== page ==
FIG. 3 is a simplified block diagram of an illustrative computing system 302 for implementing one or more of the embodiments described herein. For example, the computing system 302 can perform and/or be a means for performing, either alone or in combination with other elements, operations in the shared log system 100 in accordance with the present disclosure. Computing system 302 can also perform and/or be a means for performing any other steps, methods, or processes described herein.

Computing system 302 can include any single or multi-processor computing device or system capable of executing computer-readable instructions. Examples of computing system 302 include, for example, workstations, laptops, client-side terminals, servers, distributed computing systems, handheld devices, or any other computing system or device. In a basic configuration, computing system 302 can include at least one processing unit 312 and a system (main) memory 314.

Processing unit 312 can comprise any type or form of processing unit capable of processing data or interpreting and executing instructions. The processing unit 312 can be a single processor configuration in some embodiments, and in other embodiments can be a multi-processor architecture comprising one or more computer processors. In some embodiments, processing unit 312 can receive instructions from program and data modules 330. These instructions can cause processing unit 312 to perform operations in accordance with the present disclosure.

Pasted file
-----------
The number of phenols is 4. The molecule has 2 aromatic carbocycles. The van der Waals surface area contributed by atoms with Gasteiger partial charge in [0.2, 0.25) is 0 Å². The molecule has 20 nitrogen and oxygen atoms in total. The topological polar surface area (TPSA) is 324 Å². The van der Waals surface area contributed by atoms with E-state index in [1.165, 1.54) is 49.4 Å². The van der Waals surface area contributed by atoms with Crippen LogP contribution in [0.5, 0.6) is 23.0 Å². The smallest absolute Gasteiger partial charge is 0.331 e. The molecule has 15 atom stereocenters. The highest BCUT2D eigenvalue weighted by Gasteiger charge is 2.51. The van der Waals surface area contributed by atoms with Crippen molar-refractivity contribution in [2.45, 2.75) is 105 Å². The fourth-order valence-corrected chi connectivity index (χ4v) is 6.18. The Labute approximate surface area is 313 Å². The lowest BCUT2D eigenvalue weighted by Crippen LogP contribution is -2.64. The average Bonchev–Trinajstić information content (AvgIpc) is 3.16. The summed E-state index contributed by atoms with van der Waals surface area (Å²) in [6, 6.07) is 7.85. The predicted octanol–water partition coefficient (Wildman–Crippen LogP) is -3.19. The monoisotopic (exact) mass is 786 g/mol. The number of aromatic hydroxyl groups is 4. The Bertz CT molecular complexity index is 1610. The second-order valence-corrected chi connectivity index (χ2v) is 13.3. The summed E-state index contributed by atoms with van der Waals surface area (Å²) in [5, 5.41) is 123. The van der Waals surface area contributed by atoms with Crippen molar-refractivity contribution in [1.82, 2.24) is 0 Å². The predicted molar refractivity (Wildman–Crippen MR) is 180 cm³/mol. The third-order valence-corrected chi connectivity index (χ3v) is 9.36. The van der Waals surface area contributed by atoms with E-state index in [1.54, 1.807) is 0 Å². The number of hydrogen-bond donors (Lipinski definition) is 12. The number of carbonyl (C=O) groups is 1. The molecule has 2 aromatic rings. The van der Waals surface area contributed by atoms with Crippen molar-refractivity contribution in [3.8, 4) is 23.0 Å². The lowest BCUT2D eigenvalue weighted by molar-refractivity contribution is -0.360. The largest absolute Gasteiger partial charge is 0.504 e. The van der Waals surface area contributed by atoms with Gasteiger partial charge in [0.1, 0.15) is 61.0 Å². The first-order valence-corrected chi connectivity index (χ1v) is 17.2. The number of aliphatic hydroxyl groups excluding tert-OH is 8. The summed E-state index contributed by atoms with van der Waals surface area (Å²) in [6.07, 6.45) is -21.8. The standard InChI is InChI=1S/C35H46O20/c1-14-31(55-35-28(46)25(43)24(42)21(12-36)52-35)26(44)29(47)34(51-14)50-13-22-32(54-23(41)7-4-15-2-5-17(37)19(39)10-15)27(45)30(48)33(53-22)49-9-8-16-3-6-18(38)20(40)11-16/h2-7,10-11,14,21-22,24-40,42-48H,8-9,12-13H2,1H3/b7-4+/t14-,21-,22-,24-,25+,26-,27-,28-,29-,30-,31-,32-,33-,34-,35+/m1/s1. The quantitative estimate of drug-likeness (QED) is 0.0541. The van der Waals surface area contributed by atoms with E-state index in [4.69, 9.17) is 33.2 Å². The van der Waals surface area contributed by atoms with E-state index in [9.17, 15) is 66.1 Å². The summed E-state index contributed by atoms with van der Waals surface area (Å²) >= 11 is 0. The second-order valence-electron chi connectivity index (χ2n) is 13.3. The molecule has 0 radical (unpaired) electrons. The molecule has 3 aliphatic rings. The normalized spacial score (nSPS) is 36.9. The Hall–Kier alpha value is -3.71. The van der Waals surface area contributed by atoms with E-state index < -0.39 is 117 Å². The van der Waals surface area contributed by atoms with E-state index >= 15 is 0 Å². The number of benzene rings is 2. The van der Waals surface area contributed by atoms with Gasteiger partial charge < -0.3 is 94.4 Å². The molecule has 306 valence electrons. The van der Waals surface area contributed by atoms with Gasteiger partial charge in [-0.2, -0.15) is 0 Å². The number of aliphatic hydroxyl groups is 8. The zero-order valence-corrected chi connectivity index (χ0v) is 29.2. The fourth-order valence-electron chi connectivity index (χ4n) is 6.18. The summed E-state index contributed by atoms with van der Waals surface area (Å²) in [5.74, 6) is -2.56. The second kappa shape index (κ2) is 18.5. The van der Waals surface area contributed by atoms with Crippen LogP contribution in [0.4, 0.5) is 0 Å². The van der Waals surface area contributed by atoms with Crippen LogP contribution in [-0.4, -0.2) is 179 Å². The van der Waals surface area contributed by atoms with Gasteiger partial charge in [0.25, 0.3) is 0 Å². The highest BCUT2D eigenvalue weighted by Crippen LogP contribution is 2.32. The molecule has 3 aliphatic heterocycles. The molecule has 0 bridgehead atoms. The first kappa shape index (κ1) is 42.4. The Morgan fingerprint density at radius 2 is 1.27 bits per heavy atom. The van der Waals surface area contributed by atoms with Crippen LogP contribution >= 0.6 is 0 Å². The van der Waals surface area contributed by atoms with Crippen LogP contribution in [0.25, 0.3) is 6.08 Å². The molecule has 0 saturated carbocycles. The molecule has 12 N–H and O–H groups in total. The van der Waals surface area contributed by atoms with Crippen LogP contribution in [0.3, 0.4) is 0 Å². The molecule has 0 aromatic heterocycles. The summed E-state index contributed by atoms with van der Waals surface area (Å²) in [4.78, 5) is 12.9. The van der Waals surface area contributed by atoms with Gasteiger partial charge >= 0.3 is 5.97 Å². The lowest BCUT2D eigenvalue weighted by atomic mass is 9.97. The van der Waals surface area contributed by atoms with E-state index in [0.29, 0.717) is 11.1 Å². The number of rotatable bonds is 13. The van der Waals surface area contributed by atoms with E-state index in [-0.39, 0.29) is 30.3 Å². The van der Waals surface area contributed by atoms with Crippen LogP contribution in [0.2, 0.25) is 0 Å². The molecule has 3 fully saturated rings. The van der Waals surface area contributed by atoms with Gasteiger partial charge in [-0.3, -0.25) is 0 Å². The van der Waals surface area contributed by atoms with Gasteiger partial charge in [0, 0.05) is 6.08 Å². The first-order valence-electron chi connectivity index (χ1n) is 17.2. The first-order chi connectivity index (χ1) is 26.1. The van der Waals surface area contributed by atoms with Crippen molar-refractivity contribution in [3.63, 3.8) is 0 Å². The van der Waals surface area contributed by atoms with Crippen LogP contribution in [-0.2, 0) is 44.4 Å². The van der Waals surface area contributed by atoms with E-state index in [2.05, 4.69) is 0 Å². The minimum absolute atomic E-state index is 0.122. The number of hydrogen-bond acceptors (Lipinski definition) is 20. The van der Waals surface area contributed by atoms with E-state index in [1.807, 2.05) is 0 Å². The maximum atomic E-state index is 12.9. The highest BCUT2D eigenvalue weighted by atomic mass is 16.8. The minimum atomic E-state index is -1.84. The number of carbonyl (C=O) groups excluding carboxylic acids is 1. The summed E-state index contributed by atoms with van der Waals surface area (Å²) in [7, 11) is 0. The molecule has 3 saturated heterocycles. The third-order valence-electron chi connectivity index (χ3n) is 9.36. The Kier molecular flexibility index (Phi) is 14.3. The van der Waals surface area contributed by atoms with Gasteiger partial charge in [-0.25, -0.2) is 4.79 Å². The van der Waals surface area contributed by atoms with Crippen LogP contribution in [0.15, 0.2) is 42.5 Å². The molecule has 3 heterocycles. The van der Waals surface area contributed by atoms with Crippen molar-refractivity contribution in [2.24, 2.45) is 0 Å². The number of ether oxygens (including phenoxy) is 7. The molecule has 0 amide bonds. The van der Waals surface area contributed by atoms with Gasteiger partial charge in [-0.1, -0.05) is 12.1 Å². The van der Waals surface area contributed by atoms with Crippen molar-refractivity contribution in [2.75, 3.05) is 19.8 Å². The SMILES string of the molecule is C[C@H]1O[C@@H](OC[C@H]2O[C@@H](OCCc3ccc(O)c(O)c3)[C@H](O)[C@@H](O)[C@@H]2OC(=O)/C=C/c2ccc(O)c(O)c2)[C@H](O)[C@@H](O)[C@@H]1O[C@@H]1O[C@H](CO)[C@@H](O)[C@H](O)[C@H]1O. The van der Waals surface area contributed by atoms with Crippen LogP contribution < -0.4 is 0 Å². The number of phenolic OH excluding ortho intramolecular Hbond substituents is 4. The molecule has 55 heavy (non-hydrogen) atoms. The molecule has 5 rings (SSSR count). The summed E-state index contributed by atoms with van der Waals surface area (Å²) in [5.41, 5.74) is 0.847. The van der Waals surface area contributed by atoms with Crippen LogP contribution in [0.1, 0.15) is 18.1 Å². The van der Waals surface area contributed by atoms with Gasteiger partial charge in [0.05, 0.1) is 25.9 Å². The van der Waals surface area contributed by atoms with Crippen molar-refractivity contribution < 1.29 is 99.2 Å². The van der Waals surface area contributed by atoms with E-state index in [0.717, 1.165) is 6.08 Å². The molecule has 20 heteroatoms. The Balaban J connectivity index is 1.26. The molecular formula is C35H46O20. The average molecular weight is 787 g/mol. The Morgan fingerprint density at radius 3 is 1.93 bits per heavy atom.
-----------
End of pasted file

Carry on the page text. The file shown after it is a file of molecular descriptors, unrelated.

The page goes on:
System memory 314 (sometimes referred to as main memory) can be any type or form of volatile or non-volatile storage device or medium capable of storing data and/or other computer-readable instructions. Examples of system memory 314 include, for example, random access memory (RAM), read only memory (ROM), flash memory, or any other suitable memory device. In some embodiments computing system 302 can include both a volatile memory unit (such as, for example, system memory 314) and a non-volatile storage device (e.g., data storage 316, 346).

In some embodiments, computing system 302 can also include one or more components or elements in addition to processing unit 312 and system memory 314. For example, as illustrated in FIG. 3, computing system 302 can include internal data storage 316, a communication interface 320, and an I/O interface 322 interconnected via a system bus 324. System bus 324 can include any type or form of infrastructure capable of facilitating communication between one or more components comprising computing system 302. Examples of system bus 324 include, for example, a communication bus (such as an ISA, PCI, PCIe, or similar bus) and a network.